Megan Scalia Carries on Family Tradition

Incoming Law Student, Granddaughter of Late Justice, Influenced by UVA Mentor
Megan Scalia

Megan Scalia earned her undergraduate degree in psychology from UVA in 2019. Photo by Julia Davis 

August 12, 2021

Despite her famous lineage, law school wasn’t a forgone conclusion for Megan Scalia.

Scalia, who earned her undergraduate degree from the University of Virginia, is joining its incoming J.D. class this month. She is a granddaughter of Antonin Scalia, the late U.S. Supreme Court justice who taught at UVA Law early in his career.

“I knew him as Pop-Pop, not Justice Scalia,” she said.

Even though she was close to her grandfather, the influential justice didn’t attempt to guide her in any particular career direction. Nevertheless, the story of her educational journey is very much rooted in family, as well as the influence of a mentor at UVA.

Scalia’s grandfather wasn’t the only relative to become a lawyer. Her father, Eugene Scalia (Col ’85); an uncle, John Scalia; and a cousin, Will Courtney (Col ’13), are attorneys.

As a child, she had heard her family’s law-related conversations and wasn’t too intrigued. What fascinated her more were her siblings and how people who were so genetically close could have such different personalities and dispositions. She is the second oldest of seven children.

Maureen, Megan and Antonin Scalia
Megan Scalia and her grandfather, the late Justice Antonin Scalia, and grandmother Maureen Scalia share a moment during her high school graduation. Courtesy photo

So with a psychology major in mind, she began classes at UVA, following in the footsteps of her father and her mother, Patricia Larsen Scalia (Col ’91).

In her third year of undergraduate work, Scalia elected to take a course taught by a former attorney, Professor Sherri Moore in the McIntire School of Commerce, who was highly praised by Scalia’s classmates. Moore and her Commercial Law course “had a huge impact on me,” Scalia said. “Growing up, I saw the law as a little dull. That course really brought the subject to life and showed me a deeply human side of the law.”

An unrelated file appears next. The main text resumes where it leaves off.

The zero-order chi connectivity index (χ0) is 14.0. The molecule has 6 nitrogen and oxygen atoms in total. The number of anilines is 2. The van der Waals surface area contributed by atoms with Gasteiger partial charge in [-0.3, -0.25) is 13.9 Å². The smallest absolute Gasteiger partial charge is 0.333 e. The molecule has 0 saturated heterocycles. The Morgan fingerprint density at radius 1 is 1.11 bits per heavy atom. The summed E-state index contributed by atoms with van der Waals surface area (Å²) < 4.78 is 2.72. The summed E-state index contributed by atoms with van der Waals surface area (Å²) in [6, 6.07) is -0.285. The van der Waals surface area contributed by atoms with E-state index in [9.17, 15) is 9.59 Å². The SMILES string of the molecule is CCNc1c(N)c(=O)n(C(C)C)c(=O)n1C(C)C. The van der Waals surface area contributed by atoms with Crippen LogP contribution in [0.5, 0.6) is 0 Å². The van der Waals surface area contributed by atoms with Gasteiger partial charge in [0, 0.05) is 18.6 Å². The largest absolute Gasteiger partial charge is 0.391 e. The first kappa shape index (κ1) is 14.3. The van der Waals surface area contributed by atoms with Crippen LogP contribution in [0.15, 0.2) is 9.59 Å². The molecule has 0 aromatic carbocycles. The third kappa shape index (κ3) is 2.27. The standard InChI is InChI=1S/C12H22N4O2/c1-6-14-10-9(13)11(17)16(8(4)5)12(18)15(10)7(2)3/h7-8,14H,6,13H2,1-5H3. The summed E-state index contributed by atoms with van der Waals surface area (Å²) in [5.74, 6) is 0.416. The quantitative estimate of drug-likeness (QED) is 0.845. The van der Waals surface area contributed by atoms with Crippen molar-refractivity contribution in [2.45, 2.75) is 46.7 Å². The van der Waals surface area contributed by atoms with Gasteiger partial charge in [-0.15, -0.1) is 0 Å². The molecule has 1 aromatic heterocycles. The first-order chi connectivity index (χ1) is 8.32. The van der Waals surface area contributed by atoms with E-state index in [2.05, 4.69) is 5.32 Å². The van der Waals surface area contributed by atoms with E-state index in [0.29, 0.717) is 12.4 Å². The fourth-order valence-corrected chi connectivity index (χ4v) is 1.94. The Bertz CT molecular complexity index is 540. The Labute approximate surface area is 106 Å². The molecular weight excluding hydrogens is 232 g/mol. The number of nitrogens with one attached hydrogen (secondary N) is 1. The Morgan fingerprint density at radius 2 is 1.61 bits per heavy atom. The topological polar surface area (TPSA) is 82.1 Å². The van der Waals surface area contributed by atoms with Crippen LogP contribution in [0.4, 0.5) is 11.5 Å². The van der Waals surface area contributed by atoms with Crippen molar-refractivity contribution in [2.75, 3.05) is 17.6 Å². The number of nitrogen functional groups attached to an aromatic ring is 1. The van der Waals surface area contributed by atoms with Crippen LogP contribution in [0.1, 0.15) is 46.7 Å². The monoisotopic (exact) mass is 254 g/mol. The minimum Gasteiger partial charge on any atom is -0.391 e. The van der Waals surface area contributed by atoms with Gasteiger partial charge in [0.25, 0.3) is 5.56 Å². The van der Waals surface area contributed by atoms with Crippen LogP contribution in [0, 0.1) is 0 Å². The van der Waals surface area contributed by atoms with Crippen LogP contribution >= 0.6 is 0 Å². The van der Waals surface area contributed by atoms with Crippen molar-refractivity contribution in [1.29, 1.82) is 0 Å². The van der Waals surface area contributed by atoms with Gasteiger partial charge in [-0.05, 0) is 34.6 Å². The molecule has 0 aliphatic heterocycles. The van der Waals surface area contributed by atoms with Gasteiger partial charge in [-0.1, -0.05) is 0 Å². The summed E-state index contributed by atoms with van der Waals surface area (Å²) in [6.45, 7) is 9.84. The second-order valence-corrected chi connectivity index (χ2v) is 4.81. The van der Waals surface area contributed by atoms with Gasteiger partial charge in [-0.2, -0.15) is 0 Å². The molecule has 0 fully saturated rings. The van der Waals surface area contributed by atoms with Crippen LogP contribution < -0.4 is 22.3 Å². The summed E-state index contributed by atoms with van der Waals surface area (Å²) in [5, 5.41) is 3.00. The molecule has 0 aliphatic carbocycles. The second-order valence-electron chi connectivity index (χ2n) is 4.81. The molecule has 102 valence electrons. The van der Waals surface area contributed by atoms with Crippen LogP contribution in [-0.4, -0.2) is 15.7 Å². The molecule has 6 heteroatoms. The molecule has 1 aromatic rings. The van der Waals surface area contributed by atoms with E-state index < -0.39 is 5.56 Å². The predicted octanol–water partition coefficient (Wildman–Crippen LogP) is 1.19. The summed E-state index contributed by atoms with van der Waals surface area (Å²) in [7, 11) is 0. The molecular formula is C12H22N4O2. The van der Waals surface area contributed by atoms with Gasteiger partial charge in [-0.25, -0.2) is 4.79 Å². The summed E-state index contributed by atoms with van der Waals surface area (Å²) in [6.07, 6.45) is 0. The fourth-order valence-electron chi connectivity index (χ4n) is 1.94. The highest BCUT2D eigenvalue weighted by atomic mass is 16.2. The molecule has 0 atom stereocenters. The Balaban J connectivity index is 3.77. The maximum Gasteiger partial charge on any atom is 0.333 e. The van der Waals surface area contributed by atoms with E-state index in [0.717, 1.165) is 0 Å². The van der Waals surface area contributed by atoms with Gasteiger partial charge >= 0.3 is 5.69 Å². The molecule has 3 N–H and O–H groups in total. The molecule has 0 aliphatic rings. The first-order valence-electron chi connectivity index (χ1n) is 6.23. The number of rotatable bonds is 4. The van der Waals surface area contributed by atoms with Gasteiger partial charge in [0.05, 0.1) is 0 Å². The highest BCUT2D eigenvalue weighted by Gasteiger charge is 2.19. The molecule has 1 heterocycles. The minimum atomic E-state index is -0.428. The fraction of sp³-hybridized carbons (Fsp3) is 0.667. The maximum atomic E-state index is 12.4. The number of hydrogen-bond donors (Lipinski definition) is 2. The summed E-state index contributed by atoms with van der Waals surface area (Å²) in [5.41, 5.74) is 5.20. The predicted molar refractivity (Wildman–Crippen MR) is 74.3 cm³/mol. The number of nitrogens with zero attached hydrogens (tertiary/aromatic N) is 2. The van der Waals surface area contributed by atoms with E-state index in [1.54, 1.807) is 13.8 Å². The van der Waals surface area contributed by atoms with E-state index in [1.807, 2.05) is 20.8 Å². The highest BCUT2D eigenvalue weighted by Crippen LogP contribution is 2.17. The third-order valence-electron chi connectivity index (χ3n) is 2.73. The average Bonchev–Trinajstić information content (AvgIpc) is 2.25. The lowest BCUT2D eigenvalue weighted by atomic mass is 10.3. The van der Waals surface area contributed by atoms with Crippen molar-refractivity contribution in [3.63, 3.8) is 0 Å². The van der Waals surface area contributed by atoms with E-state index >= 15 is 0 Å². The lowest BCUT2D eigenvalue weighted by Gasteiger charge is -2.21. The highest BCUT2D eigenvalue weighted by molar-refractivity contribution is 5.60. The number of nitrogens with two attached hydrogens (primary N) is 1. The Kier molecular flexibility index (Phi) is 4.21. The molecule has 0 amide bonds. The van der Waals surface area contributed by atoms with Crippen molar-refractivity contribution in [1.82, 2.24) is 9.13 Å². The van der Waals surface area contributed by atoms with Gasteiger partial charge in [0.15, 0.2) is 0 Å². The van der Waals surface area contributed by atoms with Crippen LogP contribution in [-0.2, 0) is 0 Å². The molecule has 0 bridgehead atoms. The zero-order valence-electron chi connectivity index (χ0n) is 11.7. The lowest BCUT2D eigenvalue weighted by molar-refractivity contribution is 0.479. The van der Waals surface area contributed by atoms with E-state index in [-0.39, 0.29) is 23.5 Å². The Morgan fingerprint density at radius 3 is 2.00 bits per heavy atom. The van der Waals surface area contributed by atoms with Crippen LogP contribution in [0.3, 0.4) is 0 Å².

Eager to learn more, Scalia took Commercial Law II with Moore, and Media Policy and Law with Christopher Ali the following semester. In her fourth year, she became one of Moore’s teaching assistants for Commercial Law I. Scalia documented lectures and helped Moore answer students’ questions, which deepened her understanding of the material.

“It’s one thing to learn it yourself,” she said, “but it’s another to explain the material to others with varying levels of familiarity with the U.S. legal system.”

With her new interest, Scalia decided to explore whether she really wanted to become a lawyer. Following her third year she interned with the Washington, D.C., firm RuyakCherian, where she went on to work as a legal administrative assistant after graduating in 2019. She helped prepare court documents and exhibits, and even participated as a “witness” in mock depositions.

“I think working at a small firm provided room for growth and hands-on exposure to the legal process that I might not have had at a larger firm,” she said.

Scalia is looking forward to starting classes and figuring out how she might work her interests in psychology and children into her studies. A former tutor at UVA’s Madison House, she is considering joining the Youth Advocacy and Holistic Juvenile Defense clinics.

She’s also interested in extracurricular activities such as Common Law Grounds, a discussion group at the Law School that encourages conversation across differences.

“One of the things that makes UVA great is that diversity of thought and opinion is valued,” Scalia said. “In law school, it seems you’re doing yourself a disservice if you don’t take advantage of the opportunity to learn from the lived experiences of your classmates.”

Now that she’s on course to earn a J.D., her family naturally has opinions about the direction she should take once she’s a practicing attorney. Scalia will be the first female lawyer in her family. Her grandfather died in 2016, before he could learn of her choice. She wishes he could somehow add his thoughts to the family conversation.

“Of course, I really wish he were here so I could ask him questions,” she said, “but I remember a professor at UVA told me after he passed that, because of all he’s written, I’ll still have access to him throughout the years.”

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